Roman Era Tear Collector Bottles

This is Zak, proprietor of Zak’s Antiquities (Christian Quarter, shop #24).  He is a good friend to the BYU students and LDS visitors to Jerusalem.  We visited his shop and I learned about these tear catching bottles and how they were used in ancient times.  This gives new meaning to stories in the scriptures like when the woman bathed Jesus’s feet with her tears.

Tears are precious and also sacred.  They represent the affections of our hearts.  How interesting that women collected and saved their tears and shared them for very special occasions or when loved ones died.  I loved learning about these bottles.

This is from Zak’s website, where you can see more of these bottles:


Roman Glass Tear bottles is a small, long-necked ancient glass bottles from the Roman period are known by various names.

The term “piriform bottle” describes their shape, while “tear vial” describes one use of the bottle. Another title, “perfume flask,” describes an additional use and in our modern time Roman glass. The shape of these vessels makes them ideal for storing precious liquids, since the long, narrow neck acts as a funnel, allowing the contents to be collected or dispensed one drop at a time. The narrow neck is also easy to seal, preserving the contents.

Psalm 56:8 says, “You number my wanderings; put my tears in your bottle. Are they not in your book?” This suggests a practice of collecting tears to memorialize emotional occasions. According to a 1st or 2nd century AD document known as Biblical Antiquities, friends who were separated from one another collected their tears in a vessel and buried it as a memorial to their relationship. Additionally, a bottle filled with tears was found in a child’s grave in Jerusalem, suggesting that the family mourned for their little one and buried their tears with him as a memorial.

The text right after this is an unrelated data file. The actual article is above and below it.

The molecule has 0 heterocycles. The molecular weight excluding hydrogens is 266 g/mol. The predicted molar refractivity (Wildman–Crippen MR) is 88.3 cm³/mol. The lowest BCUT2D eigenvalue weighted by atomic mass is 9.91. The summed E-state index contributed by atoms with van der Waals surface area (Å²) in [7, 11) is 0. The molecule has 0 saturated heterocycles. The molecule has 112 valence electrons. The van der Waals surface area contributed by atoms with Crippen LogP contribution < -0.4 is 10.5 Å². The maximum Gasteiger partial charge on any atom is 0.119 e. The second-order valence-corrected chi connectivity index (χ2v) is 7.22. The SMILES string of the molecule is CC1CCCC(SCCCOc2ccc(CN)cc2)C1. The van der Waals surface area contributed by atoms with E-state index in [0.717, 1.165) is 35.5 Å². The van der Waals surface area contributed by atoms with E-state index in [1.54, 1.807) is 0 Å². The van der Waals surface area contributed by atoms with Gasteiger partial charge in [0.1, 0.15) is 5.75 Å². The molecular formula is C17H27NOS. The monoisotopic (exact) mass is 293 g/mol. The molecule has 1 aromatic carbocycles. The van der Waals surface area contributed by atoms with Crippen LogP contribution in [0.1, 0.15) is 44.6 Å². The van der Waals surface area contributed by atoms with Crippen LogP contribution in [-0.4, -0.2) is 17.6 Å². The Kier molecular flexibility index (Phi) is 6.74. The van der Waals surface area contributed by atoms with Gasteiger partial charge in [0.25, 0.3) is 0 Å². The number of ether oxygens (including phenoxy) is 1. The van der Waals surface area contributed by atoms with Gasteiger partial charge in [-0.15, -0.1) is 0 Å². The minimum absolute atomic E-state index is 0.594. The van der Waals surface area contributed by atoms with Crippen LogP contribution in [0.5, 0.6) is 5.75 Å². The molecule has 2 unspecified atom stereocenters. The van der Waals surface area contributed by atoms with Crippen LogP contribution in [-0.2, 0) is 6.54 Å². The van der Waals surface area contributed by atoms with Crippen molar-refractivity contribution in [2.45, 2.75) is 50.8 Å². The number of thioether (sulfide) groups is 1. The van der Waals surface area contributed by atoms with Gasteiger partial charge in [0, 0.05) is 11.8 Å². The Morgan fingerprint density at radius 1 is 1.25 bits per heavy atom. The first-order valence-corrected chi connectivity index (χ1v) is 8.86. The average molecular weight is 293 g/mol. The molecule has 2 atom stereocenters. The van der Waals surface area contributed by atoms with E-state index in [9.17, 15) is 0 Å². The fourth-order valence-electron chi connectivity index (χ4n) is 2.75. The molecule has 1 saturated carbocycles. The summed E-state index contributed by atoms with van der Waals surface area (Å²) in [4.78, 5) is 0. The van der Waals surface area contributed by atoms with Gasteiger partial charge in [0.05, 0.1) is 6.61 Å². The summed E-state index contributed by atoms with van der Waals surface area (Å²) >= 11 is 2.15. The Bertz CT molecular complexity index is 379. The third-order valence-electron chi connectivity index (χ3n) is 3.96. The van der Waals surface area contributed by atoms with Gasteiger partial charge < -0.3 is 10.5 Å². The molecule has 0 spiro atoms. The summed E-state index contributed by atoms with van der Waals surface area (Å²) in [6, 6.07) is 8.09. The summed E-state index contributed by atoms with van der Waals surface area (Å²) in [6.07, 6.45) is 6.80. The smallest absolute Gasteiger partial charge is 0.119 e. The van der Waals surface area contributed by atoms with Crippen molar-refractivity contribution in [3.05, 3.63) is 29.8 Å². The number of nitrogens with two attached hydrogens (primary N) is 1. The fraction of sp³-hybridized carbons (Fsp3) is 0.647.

Tradition suggests that girls began collecting their tears in an ancient glass bottle “lacrimarium” at a young age, adding to the collection each time the emotions of life overcame them. As a young woman, she would present her bottle of tears to her husband as part of her wedding ceremony, entrusting him with a physical representation of her heart.

In addition to collecting tears, piriform bottles also served as containers for perfume. Numerous of these Roman glass ancient glass bottles have been discovered in 1st century tombs, suggesting a practice of anointing the dead with fragrant oil.

After the death of Jesus, the women prepared spices and fragrant oils for his burial, but the Passover holiday and the Sabbath prevented them from anointing him at once. Immediately after the Sabbath they went to the tomb, carrying their roman glass, sometimes out Herodian style pottery of fragrant oil with them. To their great surprise, they did not find Jesus’s body in the tomb. Instead, they met two men in shining garments who informed them that Jesus had risen from the dead.

About Ann Laemmlen Lewis

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